[0011] In accordance with a third embodiment of the present invention, a system for identifying user presences in a virtual location is provided which includes a database and a tracking server. The database associates each of a plurality of users with a corresponding current virtual location displayed on a corresponding web browser of said each user. The tracking server is coupled to the database, and is configured to receive a new virtual location from a respective first browser of the plurality of browsers, and to associate a respective first user of the first browser with the new virtual location in the database. The tracking server is also configured to search the database for any other ones of the plurality of users that are associated with the new virtual location, and to communicate the associated users to the first browser.

[0012] In accordance with a fourth embodiment of the present invention, a system for identifying user presences in a virtual location is provided which includes a web browser. The web browser is configured to send, to a tracking server, a virtual location of a first user of a plurality of users; to receive, from the tracking server, an identification of any other user of the plurality of users that are associated with the virtual location; and to communicate the associated users to the first user.

[0013] In accordance with a fifth embodiment of the present invention, a system for identifying user presences in a virtual location is provided which includes a plurality of tracking servers arranged in a network and a plurality of web browsers which execute on a plurality of processors. Each tracking server has associated therewith a database of user presences. Each browser, upon entering a virtual location, communicates the virtual location to a first tracking server of the plurality of tracking servers. The first tracking server, in turn, is configured to receive a virtual location from a respective one of the browsers, and to enter a user of the respective one of the browsers and the virtual location into the database of user presences associated with the first tracking server. The first tracking server is also configured to search the associated database to identify any user presences in the virtual location and to query at least one other tracking server of the plurality tracking servers for any user presences in the virtual location of the first user. Each of the at least one other tracking servers is configured to search its associated database to identify any user presences in the virtual location of the first user. In addition, at least one of the first tracking server and the at least one other tracking server is configured to communicate the identified user presences to the user via the respective one of the browsers.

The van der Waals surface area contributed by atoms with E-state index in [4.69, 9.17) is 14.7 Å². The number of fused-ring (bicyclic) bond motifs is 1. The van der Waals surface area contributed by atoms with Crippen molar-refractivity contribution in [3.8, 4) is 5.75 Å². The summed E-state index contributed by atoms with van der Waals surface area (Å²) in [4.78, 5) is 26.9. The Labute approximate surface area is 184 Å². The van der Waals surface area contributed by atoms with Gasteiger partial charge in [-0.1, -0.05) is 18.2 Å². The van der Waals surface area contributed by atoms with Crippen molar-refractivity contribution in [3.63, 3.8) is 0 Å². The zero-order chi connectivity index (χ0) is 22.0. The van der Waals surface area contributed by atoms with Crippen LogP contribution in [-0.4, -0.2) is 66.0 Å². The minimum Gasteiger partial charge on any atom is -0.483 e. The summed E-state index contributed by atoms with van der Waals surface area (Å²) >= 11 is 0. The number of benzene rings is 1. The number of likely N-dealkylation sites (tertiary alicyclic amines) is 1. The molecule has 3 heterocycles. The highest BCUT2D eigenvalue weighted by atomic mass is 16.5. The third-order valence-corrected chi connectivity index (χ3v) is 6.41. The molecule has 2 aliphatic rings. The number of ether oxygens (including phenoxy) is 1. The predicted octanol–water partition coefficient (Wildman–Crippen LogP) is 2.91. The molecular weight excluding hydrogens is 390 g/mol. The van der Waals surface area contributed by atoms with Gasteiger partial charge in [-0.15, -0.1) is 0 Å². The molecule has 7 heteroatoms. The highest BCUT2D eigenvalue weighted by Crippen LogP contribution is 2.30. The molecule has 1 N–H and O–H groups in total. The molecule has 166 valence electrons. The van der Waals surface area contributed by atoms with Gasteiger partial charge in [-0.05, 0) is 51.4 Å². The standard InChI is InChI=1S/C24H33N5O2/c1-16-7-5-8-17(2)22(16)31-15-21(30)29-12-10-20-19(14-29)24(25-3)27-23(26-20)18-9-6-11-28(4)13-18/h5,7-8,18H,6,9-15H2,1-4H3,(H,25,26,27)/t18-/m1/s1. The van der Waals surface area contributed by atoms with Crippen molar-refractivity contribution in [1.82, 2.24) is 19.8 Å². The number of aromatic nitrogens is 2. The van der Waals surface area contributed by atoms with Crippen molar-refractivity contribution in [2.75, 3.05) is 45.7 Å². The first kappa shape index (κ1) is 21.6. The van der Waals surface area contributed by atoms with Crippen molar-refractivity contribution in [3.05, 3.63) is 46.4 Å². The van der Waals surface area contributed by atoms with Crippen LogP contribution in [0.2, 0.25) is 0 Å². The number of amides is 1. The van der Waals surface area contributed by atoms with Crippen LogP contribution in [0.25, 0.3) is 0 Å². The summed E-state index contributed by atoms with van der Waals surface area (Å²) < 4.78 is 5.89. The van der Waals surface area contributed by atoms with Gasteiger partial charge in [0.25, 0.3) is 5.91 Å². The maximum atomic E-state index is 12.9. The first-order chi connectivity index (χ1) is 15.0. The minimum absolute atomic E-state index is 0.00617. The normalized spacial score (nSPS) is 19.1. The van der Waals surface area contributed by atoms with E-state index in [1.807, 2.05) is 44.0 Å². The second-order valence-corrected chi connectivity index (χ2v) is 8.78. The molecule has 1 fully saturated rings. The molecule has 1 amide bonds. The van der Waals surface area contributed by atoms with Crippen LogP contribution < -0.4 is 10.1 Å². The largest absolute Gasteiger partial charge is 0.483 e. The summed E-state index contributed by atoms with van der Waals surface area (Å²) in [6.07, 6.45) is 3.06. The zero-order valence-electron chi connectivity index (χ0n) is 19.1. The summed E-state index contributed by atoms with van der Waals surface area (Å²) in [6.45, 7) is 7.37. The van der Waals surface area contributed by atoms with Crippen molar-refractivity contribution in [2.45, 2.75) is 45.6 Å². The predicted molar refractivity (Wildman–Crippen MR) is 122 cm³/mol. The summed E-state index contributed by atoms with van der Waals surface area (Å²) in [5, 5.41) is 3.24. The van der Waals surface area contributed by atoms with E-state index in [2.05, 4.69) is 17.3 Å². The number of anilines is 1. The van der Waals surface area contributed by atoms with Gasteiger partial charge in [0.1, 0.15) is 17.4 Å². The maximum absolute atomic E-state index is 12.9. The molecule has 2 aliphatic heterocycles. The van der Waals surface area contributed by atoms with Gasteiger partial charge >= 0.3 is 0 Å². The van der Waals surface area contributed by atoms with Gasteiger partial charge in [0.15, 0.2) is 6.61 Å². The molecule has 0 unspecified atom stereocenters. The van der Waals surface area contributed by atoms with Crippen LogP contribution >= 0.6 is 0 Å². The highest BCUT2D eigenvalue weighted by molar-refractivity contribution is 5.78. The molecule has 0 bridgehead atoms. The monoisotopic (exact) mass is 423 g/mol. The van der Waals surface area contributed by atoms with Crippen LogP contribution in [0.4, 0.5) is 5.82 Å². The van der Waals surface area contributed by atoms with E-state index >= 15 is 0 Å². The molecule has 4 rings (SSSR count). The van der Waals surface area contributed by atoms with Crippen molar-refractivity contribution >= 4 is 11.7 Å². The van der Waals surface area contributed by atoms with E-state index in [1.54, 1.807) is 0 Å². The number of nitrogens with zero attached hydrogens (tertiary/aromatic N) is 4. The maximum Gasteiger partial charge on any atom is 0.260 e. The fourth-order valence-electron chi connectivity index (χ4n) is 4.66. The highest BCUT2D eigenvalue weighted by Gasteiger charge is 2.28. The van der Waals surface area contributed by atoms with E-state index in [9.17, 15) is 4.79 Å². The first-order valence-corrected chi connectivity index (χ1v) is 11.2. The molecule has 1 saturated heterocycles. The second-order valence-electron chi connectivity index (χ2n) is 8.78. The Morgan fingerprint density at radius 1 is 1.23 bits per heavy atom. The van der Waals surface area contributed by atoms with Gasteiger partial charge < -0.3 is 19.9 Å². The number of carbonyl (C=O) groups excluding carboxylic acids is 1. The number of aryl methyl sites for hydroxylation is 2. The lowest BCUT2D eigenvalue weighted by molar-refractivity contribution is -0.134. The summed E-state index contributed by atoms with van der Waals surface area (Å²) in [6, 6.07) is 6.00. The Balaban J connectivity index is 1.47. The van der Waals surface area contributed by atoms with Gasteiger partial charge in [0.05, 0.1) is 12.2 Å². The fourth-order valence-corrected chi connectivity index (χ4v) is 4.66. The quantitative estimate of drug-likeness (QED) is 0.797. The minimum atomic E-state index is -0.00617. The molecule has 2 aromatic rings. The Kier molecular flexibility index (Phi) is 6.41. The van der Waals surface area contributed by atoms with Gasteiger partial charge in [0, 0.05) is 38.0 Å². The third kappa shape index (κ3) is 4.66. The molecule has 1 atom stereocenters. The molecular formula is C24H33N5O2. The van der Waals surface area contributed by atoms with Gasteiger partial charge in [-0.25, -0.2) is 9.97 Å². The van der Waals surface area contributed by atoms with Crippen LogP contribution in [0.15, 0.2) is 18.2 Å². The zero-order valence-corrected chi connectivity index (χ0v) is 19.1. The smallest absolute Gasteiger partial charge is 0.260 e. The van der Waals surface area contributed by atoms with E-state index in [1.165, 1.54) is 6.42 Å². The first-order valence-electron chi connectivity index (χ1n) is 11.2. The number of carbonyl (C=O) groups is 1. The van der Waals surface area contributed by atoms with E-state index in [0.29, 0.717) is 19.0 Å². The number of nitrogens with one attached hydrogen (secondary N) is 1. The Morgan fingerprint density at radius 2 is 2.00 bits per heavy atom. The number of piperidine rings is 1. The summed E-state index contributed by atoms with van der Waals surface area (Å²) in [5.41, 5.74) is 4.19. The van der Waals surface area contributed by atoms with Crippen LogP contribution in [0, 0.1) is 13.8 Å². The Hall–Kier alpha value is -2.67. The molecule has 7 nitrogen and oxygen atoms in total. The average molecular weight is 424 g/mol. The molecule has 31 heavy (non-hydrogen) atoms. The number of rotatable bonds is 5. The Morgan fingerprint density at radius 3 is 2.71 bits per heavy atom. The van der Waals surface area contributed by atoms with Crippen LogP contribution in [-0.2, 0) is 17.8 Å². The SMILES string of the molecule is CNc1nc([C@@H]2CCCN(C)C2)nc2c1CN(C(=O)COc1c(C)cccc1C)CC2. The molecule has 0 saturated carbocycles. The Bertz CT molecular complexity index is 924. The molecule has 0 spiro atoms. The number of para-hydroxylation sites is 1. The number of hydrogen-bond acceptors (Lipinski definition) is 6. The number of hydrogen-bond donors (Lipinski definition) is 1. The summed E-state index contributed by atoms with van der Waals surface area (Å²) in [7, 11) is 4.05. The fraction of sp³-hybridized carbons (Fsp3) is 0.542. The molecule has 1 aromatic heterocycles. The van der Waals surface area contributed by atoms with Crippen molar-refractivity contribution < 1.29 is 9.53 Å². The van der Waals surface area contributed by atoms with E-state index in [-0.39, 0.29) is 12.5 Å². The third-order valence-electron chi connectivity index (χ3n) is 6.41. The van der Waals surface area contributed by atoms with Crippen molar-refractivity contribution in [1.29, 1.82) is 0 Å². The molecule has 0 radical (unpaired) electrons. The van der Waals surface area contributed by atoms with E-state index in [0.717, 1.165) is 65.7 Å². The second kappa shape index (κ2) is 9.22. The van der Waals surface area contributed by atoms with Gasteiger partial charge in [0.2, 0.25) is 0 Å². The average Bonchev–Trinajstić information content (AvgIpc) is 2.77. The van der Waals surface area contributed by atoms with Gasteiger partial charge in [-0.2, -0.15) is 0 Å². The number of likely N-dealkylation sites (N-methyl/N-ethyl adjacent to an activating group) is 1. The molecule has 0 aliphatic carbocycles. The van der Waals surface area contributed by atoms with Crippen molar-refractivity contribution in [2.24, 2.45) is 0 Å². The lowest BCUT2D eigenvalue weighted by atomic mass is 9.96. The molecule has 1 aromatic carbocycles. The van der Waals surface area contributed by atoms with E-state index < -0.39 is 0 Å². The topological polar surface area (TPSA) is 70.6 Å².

[0014] In accordance with a sixth embodiment of the present invention, computer readable media are provided, which have stored thereon, computer executable process steps operable to control a computer to receive a virtual location of a first user from a web browser, enter the first user and the virtual location of the first user, as a first user presence, into a database of user presences, search the database for any user presences in the virtual location of the first user, and transmit the user presences to the browser of the first user.

[0015] In accordance with still further embodiments of the present invention, computer readable media are provided, which, have stored, thereon, computer executable process steps operable to control the processors and tracking servers of the first, second, third, fourth, and fifth embodiments.

BRIEF DESCRIPTION OF THE DRAWINGS